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Congress is considering a bill that would increase taxes on the carried interest managers of private equity funds, hedge funds, and real estate funds receive. Although the arguments commonly made for the proposed change seem plausible at first glance, most of their plausibility disappears upon further scrutiny because most of these arguments are based on misunderstandings about carried interest and its tax treatment. It would be unwise to adopt this tax increase on investment when there is no compelling case that it will produce a more efficient allocation of capital.
Key points in this Outlook:
A provision to increase the tax on carried interest is currently under consideration in Congress, but the effects of such a change should be examined in closer detail before it goes into effect.
To understand the effects of the provision and what it means, it is important to understand five myths about carried interest and its tax treatment.
Supporters have not made a compelling case that the proposal would lead to a more neutral allocation of capital. In the absence of such a case, the proposal’s increase in the overall tax burden on investment is unjustified.
On May 28, the House of Representatives passed the American Jobs and Closing Tax Loopholes Act of 2010, a bill that would make a number of significant tax and spending changes. The Senate is expected to vote on the bill shortly. One provision of the bill would increase the tax rate on the carried interest received by managers of equity funds, hedge funds, and others. As explained below, carried interest is the share of these funds’ income paid to the managers as part of their compensation. In this Outlook, we examine the bill’s tax increase on carried interest.
Economic theory provides strong support for the view that consumption, not income, is the best tax base. Under a consumption tax, all investment income would face a marginal tax rate of zero, which would remove any disincentives for individuals to save and invest. By increasing overall taxes on investment income, the bill moves the tax system further away from the consumption-tax ideal.
Given that the federal government uses an income tax rather than a consumption tax, it should adopt tax rules that help allocate capital efficiently. In some cases, tax changes that raise the overall tax burden on investment and, thereby, tend to shrink the capital stock can be justified if they promote a more efficient allocation of the (smaller) capital stock. But such changes should be accepted only when there is a compelling case that they will enable a significantly more efficient allocation. Such a case has not been made for this provision.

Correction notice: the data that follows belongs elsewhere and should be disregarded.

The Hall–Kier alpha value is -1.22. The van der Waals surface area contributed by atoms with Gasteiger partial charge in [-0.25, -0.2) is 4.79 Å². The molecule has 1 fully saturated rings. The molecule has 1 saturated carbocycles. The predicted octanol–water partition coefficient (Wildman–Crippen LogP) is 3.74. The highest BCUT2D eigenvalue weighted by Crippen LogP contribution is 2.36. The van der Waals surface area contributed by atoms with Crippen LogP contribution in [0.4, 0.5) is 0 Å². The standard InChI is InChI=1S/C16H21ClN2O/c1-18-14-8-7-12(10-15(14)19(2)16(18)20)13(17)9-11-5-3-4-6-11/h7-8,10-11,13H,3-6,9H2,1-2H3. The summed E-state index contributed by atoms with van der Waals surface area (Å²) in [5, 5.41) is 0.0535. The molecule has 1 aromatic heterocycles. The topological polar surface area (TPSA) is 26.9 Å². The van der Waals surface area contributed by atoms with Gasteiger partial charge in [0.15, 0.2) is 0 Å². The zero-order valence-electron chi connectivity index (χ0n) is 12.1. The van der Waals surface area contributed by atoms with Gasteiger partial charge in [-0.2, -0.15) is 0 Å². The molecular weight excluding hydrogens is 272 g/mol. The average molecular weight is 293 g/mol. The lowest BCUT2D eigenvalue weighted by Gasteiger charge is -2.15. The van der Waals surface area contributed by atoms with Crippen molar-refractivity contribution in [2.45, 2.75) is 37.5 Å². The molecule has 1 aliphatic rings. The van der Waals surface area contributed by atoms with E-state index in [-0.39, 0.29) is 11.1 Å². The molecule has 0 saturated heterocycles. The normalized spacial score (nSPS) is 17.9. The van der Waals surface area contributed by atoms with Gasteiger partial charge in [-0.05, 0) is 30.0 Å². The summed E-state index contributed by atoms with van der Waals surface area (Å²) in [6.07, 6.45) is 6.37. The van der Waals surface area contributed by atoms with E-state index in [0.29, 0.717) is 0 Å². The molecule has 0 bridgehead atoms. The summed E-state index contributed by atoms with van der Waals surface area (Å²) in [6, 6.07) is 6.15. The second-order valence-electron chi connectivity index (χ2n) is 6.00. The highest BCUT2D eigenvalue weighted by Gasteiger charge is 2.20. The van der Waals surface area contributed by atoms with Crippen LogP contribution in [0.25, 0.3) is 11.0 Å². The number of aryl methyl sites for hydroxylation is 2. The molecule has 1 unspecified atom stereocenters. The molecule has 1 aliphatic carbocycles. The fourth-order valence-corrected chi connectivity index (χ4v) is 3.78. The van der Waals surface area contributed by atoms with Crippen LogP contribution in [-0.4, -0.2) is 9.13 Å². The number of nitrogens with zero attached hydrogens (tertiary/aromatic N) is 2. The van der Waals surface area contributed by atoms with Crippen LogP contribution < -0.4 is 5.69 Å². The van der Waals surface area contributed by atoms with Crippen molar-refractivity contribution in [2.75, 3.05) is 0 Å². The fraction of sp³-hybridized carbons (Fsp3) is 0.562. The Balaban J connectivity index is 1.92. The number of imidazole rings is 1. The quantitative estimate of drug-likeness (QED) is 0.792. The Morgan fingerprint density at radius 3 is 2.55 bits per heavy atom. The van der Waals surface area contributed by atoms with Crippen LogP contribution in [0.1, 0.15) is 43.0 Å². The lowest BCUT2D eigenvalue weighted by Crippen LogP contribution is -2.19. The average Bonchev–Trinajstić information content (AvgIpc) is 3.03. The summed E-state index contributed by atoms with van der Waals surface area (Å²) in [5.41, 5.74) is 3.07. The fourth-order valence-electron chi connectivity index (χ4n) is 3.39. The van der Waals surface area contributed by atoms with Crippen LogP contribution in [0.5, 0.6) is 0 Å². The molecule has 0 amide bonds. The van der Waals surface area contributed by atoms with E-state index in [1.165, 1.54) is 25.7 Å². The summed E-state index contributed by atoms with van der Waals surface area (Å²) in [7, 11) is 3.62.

Private equity funds comprise one of the key sectors that use the carried-interest arrangement. A private equity fund is a partnership. Its limited partners are investors, usually a mix of wealthy individuals, corporations, and tax-exempt organizations, and its general partner is the sponsoring private equity firm. The firm is itself a partnership, in which the managers are general partners. The fund, which may last for ten or more years, owns stakes in a number of portfolio companies at any given time. The stake in each portfolio company may be held for several years and then liquidated. Private equity funds include both buyout funds that purchase established companies and venture capital funds that finance startup companies.
The private equity fund receives the income from holding and selling the portfolio companies. Because the fund is a partnership, the income is allocated among its partners. A common arrangement calls for the sponsoring private equity firm, as the fund’s general partner, to receive an annual fixed fee equal to 2 percent of the fund’s invested capital and a “carried interest” equal to 20 percent of the fund’s income. As the firm’s general partners, the managers receive the fee and the carried interest.
Part of the fund’s income, and therefore of the managers’ carried interest, may consist of ordinary income taxed at a 39.6 percent top rate. In most cases, however, a large portion of the fund’s income, and of the carried interest, consists of long-term capital gains and dividends taxed at a 20 percent tax rate.
Proposals for Change
In early 2007, a then-unpublished article by University of Colorado-Boulder law professor Victor Fleischer aroused congressional interest in the issue of whether carried interest, including the portion that consists of dividends and capital gains, should be taxed as ordinary income. In November 2007, June 2008, and December 2009, the House of Representatives passed bills that included provisions to tax carried interest as ordinary income, but the Senate did not approve any of those provisions.
On May 28, the House passed a revised version of the December 2009 bill. Unlike the three previous bills, the revised bill, which would take effect on January 1, 2011, would not apply the full 39.6 percent rate to capital gains and dividends received as carried interest. Under the bill, half of such income would be taxed at 39.6 percent and half at 20 percent in 2011 and 2012; thereafter, three-quarters would be taxed at 39.6 percent and one-quarter at 20 percent. The same tax treatment would apply to capital gains that managers receive from sales of their partnership interests. The bill recognizes that some managers also invest their own money into the fund and would generally preserve the 20 percent tax rate for capital gains and dividends allocated to those investments and for capital gains from the sale of such investments.
Proponents of this change make a simple argument. They contend that the 20 percent tax rate should apply only to capital gains and dividends that arise from the investment of an individual’s own money, not to capital gains and dividends that an individual receives as compensation for working. Because carried interest is compensation for the managers’ labor, the argument holds, it should be taxed at the same rate as wages; it is unfair that managers pay a lower tax rate on this labor income than their secretaries pay on wages. This rationale explains why the bill would generally allow the 20 percent tax rate when managers invest their own money in the fund but would disallow it when they are compensated for their labor.